Interestingly, Lane Pryce showed his human side with his inhuman wife. She would no doubt have been happier in India, with its servants, rigid class system and British style social hierarchies. (No waiting for cabs to drive through Harlem.)

But Pryce likes New York, where, in all his months in residence, "not one person asked me where I went to school." That's probably because Americans are baffled by the English system -- that whole public/private thing that's always the opposite of ours, for starters. Then there's that A levels thing and the "gap year" idea. Certainly, East Coast agencies were bastions of good ole boys at the time, with Ivy League and/or eating club fraternity brothers hiring each other's children.And Paul Kinsey, for one, is not shy about broadcasting where he went to school.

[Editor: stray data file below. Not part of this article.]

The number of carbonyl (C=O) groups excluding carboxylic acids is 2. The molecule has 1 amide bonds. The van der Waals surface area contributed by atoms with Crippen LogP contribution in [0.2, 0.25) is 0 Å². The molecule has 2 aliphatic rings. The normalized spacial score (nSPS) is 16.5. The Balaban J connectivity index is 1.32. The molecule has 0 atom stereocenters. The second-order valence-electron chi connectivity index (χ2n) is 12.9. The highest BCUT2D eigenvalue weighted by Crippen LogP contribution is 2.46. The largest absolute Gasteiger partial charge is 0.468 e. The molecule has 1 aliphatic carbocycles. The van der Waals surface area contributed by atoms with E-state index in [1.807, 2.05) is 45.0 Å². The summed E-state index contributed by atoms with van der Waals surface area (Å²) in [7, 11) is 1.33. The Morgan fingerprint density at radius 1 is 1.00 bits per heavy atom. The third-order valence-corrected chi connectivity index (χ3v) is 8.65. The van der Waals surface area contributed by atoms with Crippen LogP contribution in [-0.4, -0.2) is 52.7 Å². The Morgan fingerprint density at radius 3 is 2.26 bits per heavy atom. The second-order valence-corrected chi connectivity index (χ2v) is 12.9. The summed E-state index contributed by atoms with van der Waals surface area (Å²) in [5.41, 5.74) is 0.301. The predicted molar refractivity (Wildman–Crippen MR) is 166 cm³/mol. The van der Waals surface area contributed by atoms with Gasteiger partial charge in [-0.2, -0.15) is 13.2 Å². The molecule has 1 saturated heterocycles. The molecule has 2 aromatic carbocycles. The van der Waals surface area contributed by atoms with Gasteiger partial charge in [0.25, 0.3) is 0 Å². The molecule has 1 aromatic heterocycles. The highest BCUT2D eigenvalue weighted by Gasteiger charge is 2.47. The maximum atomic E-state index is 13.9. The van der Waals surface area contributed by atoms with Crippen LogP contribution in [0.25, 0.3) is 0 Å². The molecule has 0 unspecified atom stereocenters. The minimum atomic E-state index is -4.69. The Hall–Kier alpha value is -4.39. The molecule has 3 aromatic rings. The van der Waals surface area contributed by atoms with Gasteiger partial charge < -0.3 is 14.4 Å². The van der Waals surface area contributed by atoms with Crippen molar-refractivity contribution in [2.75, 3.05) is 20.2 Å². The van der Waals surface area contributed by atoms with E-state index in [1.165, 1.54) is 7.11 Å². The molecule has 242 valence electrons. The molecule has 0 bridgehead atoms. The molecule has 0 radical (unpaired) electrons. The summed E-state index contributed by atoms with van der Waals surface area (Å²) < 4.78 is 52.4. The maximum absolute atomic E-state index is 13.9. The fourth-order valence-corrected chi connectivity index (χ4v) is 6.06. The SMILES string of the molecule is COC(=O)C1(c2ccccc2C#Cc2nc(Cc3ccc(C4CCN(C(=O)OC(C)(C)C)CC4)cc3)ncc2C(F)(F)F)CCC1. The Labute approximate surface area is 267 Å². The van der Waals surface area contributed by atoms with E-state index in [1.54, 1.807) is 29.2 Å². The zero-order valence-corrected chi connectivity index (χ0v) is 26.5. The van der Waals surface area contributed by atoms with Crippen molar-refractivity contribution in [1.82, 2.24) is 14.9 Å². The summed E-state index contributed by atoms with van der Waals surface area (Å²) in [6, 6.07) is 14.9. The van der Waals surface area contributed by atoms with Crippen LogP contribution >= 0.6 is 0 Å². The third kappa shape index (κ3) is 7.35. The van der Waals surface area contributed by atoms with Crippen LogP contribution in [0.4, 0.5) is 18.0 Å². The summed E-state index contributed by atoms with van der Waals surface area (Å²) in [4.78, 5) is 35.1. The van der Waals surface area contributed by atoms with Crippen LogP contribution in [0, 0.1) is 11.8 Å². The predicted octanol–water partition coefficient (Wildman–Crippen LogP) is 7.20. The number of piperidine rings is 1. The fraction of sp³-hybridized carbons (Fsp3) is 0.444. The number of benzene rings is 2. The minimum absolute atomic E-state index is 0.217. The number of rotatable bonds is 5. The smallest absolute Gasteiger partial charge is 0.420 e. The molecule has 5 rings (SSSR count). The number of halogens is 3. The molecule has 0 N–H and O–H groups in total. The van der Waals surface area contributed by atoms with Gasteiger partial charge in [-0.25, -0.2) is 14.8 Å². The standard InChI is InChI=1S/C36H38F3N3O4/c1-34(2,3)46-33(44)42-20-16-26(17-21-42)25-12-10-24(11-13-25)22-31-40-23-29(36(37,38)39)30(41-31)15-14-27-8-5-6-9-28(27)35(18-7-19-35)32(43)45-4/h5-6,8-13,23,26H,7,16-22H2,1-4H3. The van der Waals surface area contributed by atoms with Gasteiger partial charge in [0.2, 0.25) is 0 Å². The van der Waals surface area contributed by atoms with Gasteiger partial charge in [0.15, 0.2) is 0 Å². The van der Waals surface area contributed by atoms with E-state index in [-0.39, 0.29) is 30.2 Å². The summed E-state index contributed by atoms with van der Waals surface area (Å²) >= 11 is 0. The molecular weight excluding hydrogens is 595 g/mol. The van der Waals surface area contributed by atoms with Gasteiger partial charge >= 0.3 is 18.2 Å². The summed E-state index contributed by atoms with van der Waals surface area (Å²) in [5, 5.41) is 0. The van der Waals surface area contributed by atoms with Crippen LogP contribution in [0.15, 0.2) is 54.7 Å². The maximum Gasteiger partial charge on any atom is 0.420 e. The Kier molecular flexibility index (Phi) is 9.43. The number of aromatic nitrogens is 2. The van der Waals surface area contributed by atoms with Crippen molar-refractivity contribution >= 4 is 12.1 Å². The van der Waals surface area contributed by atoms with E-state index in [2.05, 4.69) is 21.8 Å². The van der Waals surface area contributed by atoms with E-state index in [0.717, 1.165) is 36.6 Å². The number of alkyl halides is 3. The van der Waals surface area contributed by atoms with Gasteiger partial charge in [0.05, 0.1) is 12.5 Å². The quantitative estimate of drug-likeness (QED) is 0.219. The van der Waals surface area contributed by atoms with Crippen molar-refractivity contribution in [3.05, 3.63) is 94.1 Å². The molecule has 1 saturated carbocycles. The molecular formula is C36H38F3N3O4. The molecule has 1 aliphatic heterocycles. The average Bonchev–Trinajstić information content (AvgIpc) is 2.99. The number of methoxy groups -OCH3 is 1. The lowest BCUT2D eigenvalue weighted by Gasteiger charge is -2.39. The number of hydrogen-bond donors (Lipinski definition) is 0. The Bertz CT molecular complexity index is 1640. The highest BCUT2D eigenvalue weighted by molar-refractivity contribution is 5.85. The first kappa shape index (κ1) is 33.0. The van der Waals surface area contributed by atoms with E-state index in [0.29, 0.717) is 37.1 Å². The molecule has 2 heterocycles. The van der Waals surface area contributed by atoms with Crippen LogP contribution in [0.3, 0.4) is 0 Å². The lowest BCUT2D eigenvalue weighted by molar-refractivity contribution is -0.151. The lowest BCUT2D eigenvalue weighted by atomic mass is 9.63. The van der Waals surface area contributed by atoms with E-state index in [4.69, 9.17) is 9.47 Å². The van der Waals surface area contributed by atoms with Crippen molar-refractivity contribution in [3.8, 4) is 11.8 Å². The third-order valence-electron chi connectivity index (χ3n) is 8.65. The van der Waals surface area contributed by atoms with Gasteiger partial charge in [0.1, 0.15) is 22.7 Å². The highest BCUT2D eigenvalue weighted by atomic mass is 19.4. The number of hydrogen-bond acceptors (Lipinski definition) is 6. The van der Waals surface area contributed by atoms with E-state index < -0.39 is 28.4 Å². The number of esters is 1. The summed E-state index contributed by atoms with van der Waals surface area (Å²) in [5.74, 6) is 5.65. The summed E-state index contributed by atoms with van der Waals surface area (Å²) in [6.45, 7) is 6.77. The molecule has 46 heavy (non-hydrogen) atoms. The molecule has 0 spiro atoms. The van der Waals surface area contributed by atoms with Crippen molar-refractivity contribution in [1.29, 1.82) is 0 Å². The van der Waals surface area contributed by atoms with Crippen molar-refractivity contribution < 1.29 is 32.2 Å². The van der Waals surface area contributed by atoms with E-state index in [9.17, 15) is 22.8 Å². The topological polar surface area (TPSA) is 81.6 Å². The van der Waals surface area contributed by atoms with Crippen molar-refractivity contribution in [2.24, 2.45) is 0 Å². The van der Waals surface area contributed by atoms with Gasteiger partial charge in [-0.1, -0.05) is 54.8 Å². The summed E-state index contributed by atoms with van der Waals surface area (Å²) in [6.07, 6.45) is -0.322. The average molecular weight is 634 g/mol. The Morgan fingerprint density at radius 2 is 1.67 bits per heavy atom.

Speaking of Kinsey, I think I figured out what he forgot. The fact thaat Achilles said that at a family party, all theMad Men Season 3, Episode 10 men turn when the name is spoken.... Wait a minute... I lost it. Has there ever been a better illustration of how a flash of inspiration goes poof? (Even Don hates when that happens, although I was screaming at the screen for the drunken Kinsey to put down the tumbler and pick up a pen.) The way Peggy brought up the Chinese proverb, and she and Don created a Western Union campaign out of it -- "You can't frame a phone call" -- was beautiful.

Perhaps you can't -- but each of the Drapers wanted to frame a respective lover for the offense of a hang-up. (I believe it was the breadbaker and future bunny burner.) Henry Francis doesn't want to take no passive-aggressive guff.